Blindsight, by Peter Watts. This book changed the way I think about consciousness, cognition, and a host of other things. To say anything more would be a spoiler.
Atlas Shrugged, by Ayn Rand. This one is embarrassing, but I grew up in the 1970s and 80s Denmark, which was as leftish it could be and still be a NATO member. Being good at something was more of a burden than a blessing. When I read Atlas Shrugged in my early thirties, it was a revelation to discover that there even exists a philosophy that views being good at something as a moral superior position. There’s a lot of Randism that I don’t buy into, but this book taught me that it was OK to be proud of being good at something, and for that, I’m grateful.
The Lord of the Rings, by J.R.R. Tolkien. There’s really nothing profound about this, and it isn’t a book I think much about on a normal day. It still holds the singular record of being the only book I’ve read and enjoyed in more than one life stage (twice when I was an adolescent, and a third time around 30). All other books I enjoyed when I was young, I’ve later found basic and disappointing.
Mark also keeps a list of must read books for .Net developers.
Summary On Freund VP of Engineering at WeWork talks to me about how a company scales as it grows.
Details Who he is, background; WeWork is more than a real estate company; scaling in many ways, scaling ability to manage people is most important, promotion paths; change within the organization as it grows, speed vs agility, very hard for large company to change but it is still very productive; as you reach the growth stage more communication is needed; team structure communication channels and Conway's law; team types - big fat monolith type team, changing team structure to build microservices, MVC type team, infrastructure team; does an engineer have the skills to solve the monolith, fixing feature by feature instead of doing it all in one go, we work is hiring in Manhattan and Tel Aviv.
Summary Eric Bloom and I discuss productivity, what it means and how to be more productive in an IT environment.
What is productivity, different kinds of productivity; not viewing IT as a cost centre; knowing what you are good at as a company - The Box book; how to increase your productivity, getting in the zone, picking the right task for your level of energy; culture as an influence on productivity in an organisation, how handle challenges, delegating; dealing with a bad culture, "people are often not against you, just for themselves", diversity of opinion and perspective; bringing about change; Eric's book.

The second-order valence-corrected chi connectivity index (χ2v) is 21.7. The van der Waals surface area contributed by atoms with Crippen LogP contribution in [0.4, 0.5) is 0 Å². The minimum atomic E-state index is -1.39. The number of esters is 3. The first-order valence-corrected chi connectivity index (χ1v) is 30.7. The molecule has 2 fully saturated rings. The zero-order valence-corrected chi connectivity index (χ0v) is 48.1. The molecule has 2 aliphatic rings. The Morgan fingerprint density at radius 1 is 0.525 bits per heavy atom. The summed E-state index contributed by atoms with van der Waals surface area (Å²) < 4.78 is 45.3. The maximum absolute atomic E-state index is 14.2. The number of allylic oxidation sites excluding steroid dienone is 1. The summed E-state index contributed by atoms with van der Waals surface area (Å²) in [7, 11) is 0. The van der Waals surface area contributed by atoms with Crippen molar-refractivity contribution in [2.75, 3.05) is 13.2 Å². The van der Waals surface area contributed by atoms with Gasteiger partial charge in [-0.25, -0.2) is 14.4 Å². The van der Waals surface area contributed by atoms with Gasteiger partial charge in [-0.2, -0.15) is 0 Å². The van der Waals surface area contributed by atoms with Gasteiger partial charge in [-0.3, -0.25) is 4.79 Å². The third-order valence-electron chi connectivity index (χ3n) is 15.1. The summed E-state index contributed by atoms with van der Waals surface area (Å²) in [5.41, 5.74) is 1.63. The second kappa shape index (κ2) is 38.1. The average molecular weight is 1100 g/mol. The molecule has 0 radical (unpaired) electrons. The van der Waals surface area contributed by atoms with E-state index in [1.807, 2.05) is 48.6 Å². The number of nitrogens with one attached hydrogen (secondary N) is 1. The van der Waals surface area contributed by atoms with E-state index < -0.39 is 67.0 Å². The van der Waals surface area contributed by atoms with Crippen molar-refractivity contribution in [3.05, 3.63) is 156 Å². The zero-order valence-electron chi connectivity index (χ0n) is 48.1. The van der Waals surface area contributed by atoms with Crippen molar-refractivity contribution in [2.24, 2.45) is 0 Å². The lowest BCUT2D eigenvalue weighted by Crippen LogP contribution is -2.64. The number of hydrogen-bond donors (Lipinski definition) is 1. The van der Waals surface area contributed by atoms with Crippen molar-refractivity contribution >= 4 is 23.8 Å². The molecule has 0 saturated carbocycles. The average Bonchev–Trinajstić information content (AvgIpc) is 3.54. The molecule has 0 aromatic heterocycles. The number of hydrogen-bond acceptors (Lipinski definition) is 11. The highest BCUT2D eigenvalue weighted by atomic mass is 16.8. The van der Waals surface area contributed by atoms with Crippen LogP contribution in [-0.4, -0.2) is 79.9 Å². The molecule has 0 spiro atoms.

Summary Rachel Reese tells me about her work at Jet, F#, chaos testing and being one of the Rachii.
Who she is; what she does at Jet, F#, why did Jet choose F#, tech.jet.com blog; does the architecture have to change for F#, what's different for a C# developer, F# readability; Pipe operator; microservices at jet, "event driven cloud based functional microservices"; dividing up microservices, bounded contexts, dividing up your teams; how to deal with multiple languages in different services, recording and replaying every single event; unit testing, property testing - FsCheck; chaos testing; geographic redundancy; The Rachii; upcoming conferences; Jet is hiring in NYC and Dublin, contact them email@example.com or Aimee@jet.com.
What's new with EF, whole new code base, no EDMX, no object context, EF 6 is not going away; in memory provider for testing, better disconnected scenarios, proof of concept for NOSql, batch updates; is it production ready; learning cool things; Julie has been working on EF since 2006; books on EF; using Aurelia; Julie Lerman uses a Mac now; domain driven design; demoware vs good practices; learning from Jimmy Bogard; Julie's hectic conference schedule.
* this podcast was recorded before the rename from Entity Framework 7 to Entity Framework Core 1.
I had one of my simple dictaphones with me and got permission to record the talk from Adrian and Ajit (meetup organizer). I was not expecting release this recording. Attached is the raw audio from that event, it is not high quality but you shouldn't have any difficulty understanding Adrian.